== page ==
On graphical displays, each Emacs window normally has narrow fringes on the left and right edges. The fringes are used to display symbols that provide information about the text in the window. You can type
M-x fringe-mode to toggle display of the fringes or to modify their width. This command affects fringes in all frames; to modify fringes on the selected frame only, use
M-x set-fringe-style. You can make your changes to the fringes permanent by customizing the variable
The most common use of the fringes is to indicate a continuation line (see Continuation Lines). When one line of text is split into multiple screen lines, the left fringe shows a curving arrow for each screen line except the first, indicating that this is not the real beginning. The right fringe shows a curving arrow for each screen line except the last, indicating that this is not the real end. If the line’s direction is right-to-left (see Bidirectional Editing), the meanings of the curving arrows in the fringes are swapped.
The fringes indicate line truncation (see Line Truncation) with short horizontal arrows meaning there’s more text on this line which is scrolled horizontally out of view. Clicking the mouse on one of the arrows scrolls the display horizontally in the direction of the arrow.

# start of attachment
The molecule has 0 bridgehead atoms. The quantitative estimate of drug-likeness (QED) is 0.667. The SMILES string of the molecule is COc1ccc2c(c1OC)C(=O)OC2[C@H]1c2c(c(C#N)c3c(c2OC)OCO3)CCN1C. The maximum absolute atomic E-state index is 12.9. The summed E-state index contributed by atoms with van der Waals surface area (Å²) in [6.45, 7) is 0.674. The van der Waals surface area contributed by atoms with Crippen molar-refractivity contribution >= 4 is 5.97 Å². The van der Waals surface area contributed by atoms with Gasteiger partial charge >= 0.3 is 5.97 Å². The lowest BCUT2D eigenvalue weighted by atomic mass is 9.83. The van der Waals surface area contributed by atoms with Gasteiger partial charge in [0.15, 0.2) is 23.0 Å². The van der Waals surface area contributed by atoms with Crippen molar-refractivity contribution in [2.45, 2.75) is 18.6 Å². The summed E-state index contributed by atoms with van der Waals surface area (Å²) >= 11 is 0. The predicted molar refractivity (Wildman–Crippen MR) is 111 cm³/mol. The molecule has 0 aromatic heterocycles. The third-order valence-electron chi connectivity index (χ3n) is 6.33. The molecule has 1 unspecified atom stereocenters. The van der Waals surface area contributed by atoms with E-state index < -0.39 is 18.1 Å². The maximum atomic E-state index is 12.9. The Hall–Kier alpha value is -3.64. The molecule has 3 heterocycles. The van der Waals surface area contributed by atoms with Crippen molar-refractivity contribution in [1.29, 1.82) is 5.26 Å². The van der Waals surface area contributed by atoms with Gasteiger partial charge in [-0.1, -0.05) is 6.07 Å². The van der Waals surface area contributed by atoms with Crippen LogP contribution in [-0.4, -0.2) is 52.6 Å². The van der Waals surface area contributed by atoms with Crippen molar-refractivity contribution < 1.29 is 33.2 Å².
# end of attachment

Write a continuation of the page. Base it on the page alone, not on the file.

The fringes can also indicate other things, such as buffer boundaries (see Displaying Boundaries), unused lines near the end of the window (see indicate-empty-lines), and where a program you are debugging is executing (see Debuggers).
The fringe is also used for drawing the cursor, if the current line is exactly as wide as the window and point is at the end of the line. To disable this, change the variable
nil; this causes Emacs to continue or truncate lines that are exactly as wide as the window.
If you customize
fringe-mode to remove the fringes on one or both sides of the window display, the features that display on the fringe are not available. Indicators of line continuation and truncation are an exception: when fringes are not available, Emacs uses the leftmost and rightmost character cells to indicate continuation and truncation with special ASCII characters, see Continuation Lines, and Line Truncation. This reduces the width available for displaying text on each line, because the character cells used for truncation and continuation indicators are reserved for that purpose. Since buffer text can include bidirectional text, and thus both left-to-right and right-to-left paragraphs (see Bidirectional Editing), removing only one of the fringes still reserves two character cells, one on each side of the window, for truncation and continuation indicators, because these indicators are displayed on opposite sides of the window in right-to-left paragraphs.